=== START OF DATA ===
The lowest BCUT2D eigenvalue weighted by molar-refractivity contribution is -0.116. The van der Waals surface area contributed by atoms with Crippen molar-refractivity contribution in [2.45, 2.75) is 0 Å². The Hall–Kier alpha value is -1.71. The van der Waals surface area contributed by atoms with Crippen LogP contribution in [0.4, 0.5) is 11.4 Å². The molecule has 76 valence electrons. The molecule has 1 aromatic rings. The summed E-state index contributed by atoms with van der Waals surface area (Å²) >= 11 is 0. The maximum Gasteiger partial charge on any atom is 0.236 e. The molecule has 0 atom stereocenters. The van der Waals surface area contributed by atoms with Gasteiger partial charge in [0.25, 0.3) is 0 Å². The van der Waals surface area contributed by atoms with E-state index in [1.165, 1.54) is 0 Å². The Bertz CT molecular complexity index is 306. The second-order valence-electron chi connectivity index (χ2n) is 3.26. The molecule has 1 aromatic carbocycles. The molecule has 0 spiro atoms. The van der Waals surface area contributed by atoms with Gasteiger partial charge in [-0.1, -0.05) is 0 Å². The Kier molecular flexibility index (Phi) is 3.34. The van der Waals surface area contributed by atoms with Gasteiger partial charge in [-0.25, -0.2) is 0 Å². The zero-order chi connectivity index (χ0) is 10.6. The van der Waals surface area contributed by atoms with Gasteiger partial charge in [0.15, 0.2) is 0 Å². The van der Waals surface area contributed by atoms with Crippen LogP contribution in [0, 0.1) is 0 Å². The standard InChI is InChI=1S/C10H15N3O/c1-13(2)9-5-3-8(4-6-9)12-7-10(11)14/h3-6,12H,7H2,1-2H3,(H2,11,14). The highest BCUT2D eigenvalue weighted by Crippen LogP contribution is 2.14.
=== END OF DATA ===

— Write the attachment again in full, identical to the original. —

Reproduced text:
The lowest BCUT2D eigenvalue weighted by molar-refractivity contribution is -0.116. The van der Waals surface area contributed by atoms with Crippen molar-refractivity contribution in [2.45, 2.75) is 0 Å². The Hall–Kier alpha value is -1.71. The van der Waals surface area contributed by atoms with Crippen LogP contribution in [0.4, 0.5) is 11.4 Å². The molecule has 76 valence electrons. The molecule has 1 aromatic rings. The summed E-state index contributed by atoms with van der Waals surface area (Å²) >= 11 is 0. The maximum Gasteiger partial charge on any atom is 0.236 e. The molecule has 0 atom stereocenters. The van der Waals surface area contributed by atoms with Gasteiger partial charge in [0.25, 0.3) is 0 Å². The van der Waals surface area contributed by atoms with E-state index in [1.165, 1.54) is 0 Å². The Bertz CT molecular complexity index is 306. The second-order valence-electron chi connectivity index (χ2n) is 3.26. The molecule has 1 aromatic carbocycles. The molecule has 0 spiro atoms. The van der Waals surface area contributed by atoms with Gasteiger partial charge in [-0.1, -0.05) is 0 Å². The Kier molecular flexibility index (Phi) is 3.34. The van der Waals surface area contributed by atoms with Gasteiger partial charge in [-0.25, -0.2) is 0 Å². The zero-order chi connectivity index (χ0) is 10.6. The van der Waals surface area contributed by atoms with Gasteiger partial charge in [0.15, 0.2) is 0 Å². The van der Waals surface area contributed by atoms with Crippen LogP contribution in [0, 0.1) is 0 Å². The standard InChI is InChI=1S/C10H15N3O/c1-13(2)9-5-3-8(4-6-9)12-7-10(11)14/h3-6,12H,7H2,1-2H3,(H2,11,14). The highest BCUT2D eigenvalue weighted by Crippen LogP contribution is 2.14.